Inflation rate stabilises
Inflation stabilised in May as consumers paid 1.7 percent more than they did a year ago for goods and services.
The rate of inflation was unchanged from the 1.7 percent recorded in April 2013, the latest report from Government shows. In March it rose 2.1 percent.
The Health & Personal Care sector had the strongest impact on the 12-month increase in the Consumer Price Index with costs jumping 9.1 percent year-over-year.
The Food and Education, Recreation and Reading sectors also contributed to the rise in inflation, with price shifts of 2.7 percent and 2.9 percent, respectively.
Between April and May 2013, the average cost of goods and services in the Consumer Price Index rose 0.1 percent.
The all-items index increased from 121.5 to 121.7 index points in May.
This means that the basket of goods and services that cost $100 in April 2006 now cost $121.70.
Month-to-month, price movement in the Transport and Vehicle sector increased 1.2 percent in May following a decrease of 1.9 percent in April. The increase was attributed to a 10.2 percent hike in the average cost of foreign travel accommodations. In contrast, the capital cost of cars decreased by 0.8 percent.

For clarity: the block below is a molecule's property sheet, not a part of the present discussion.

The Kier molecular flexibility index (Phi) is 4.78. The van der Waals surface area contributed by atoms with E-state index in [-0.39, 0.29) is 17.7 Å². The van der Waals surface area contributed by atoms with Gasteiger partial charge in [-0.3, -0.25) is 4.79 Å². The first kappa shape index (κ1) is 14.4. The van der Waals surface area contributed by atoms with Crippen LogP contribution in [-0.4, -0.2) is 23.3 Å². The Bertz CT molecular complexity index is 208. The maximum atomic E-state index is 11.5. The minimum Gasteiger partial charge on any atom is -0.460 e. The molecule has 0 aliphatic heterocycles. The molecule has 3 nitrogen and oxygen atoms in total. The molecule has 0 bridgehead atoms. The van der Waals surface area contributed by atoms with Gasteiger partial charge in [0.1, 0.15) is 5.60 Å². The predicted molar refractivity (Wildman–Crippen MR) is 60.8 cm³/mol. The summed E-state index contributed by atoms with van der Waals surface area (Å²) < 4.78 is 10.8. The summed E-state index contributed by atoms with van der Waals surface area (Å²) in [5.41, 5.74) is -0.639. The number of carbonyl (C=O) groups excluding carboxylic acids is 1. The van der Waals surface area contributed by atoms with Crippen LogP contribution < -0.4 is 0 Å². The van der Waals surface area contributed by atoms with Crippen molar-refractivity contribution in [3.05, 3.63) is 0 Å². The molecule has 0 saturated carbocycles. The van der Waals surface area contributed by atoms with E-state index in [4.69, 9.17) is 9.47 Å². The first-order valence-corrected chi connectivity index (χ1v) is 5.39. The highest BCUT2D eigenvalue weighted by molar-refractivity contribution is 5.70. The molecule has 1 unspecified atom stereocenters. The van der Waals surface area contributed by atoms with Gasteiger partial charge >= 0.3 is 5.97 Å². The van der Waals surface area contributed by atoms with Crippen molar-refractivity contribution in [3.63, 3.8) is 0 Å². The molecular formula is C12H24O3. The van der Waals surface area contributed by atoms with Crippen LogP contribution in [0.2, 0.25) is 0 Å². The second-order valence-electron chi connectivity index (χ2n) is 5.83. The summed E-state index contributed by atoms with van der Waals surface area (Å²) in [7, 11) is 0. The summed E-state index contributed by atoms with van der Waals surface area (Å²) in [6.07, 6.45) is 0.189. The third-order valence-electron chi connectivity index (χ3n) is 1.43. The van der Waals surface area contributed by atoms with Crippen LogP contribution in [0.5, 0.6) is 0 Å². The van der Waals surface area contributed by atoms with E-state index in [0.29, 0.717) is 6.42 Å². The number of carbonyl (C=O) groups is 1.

The Health and Personal Care sector rose 0.7 percent in May, after a 6.3 percent rise in April. The leading factor was a 10.9 percent increase in the cost of ladies hairstyling.
The Tobacco and Liquor sector continued rising due to the increase in import duty, increasing 2.0 percent in May. The average price of spirits and cigarettes increased by 2.7 percent and 2.2 percent, respectively.
During May the Household Goods, Services and Communications sector rose 0.1 percent. Food wraps and trash bags increased by 2.2 percent.
The Rent sector remained unchanged in May following a 0.3 percent fall in April. However, repair and maintenance costs and properties not under rent control fell 2.2 percent and 0.1 percent, respectively.
The Education, Recreation and Reading sector reported no change in May. The average cost of personal computers rose 3.4 percent. In contrast, pet foods fell 1.0 percent
The Clothing sector was static in May with no price movement following a 0.8 percent rise in April.
On average, food prices decreased 0.4 percent in May. The main items contributing to the decline were fresh calf liver (-6.8 percent), fresh pineapples (-6.6 percent) and fresh roast beef (-4.1 percent).
The Fuel and Power sector declined 2.7 percent following no change in April. Consumers paid 2.8 percent less for electricity in May than April.